The Crenshaw Site was a large village and ceremonial center occupied from about AD 700 to 1400 along the Red River in Miller County in southwestern Arkansas; the site is listed on the National Register of Historic Places. The large size of the site (estimated at approximately eighty acres), along with limited archaeological investigations, hampers reconstruction of the site’s cultural history. The prevailing archaeological interpretation of the site is that it was first occupied by the Fourche Maline culture (AD 700–900) and developed into a significant village. Numerous earthworks were constructed, including at least four (and perhaps six) mounds and a raised causeway that connected two of the larger mounds. Evidence for a sizeable population includes a midden deposit (soil …

Crittenden County Courthouse

The Crittenden County Courthouse is a two-story brick building erected on the courthouse square in Marion (Crittenden County). Construction of the building was completed in 1911 in the Classical Revival style of architecture. The courthouse was listed on the National Register of Historic Places on August 3, 1977. The first Crittenden County seat was established in the town of Greenock. The first court was held in the home of William Lloyd in June 1826. In 1836, the county seat moved from Greenock to Marion. The present-day courthouse is one of three structures that have been built in Marion to serve as the county’s seat of government. The original courthouse in Marion was a frame building, which was destroyed by a cyclone …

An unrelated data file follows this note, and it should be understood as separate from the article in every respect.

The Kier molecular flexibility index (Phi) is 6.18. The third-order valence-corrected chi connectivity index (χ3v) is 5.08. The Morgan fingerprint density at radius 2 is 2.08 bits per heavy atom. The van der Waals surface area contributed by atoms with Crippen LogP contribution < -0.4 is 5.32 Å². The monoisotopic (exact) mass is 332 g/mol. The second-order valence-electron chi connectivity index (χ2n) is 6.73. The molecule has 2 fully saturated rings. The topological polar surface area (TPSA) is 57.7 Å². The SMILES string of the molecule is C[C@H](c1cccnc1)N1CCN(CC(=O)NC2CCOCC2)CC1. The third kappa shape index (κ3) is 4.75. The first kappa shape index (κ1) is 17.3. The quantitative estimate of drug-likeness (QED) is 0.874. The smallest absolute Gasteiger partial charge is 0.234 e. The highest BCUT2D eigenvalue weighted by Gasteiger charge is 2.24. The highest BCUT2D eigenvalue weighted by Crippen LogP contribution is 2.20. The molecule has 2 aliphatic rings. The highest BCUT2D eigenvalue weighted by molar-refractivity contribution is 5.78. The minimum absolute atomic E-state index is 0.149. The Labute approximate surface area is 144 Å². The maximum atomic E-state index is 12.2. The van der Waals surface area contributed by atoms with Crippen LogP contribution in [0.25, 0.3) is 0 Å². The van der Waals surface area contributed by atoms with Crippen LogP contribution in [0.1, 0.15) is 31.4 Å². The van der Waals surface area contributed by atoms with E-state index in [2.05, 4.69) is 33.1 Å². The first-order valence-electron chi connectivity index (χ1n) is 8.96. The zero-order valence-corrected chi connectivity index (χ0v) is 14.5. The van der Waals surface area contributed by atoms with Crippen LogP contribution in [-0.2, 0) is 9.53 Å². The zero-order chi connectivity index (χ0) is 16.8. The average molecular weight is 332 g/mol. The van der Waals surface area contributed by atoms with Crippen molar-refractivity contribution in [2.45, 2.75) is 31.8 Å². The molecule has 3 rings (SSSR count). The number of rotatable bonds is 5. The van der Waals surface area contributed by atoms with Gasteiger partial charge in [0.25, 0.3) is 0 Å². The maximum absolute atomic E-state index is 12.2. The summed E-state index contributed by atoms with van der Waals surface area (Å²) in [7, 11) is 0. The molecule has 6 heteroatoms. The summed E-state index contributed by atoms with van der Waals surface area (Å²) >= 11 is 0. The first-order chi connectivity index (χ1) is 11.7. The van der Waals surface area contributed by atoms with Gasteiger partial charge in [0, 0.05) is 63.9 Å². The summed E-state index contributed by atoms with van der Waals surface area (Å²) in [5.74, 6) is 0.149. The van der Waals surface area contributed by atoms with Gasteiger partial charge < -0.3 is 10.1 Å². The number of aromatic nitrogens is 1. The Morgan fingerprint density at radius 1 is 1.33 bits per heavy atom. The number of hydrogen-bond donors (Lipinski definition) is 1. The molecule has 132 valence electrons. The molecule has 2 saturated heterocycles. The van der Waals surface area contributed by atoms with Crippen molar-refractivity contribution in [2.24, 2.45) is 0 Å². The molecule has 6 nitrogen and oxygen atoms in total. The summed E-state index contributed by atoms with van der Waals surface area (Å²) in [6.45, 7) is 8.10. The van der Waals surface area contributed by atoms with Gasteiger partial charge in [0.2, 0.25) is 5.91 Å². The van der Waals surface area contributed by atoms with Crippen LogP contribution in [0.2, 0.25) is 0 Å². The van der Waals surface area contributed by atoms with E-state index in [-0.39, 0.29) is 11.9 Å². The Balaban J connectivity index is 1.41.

Crystal Bridges Museum of American Art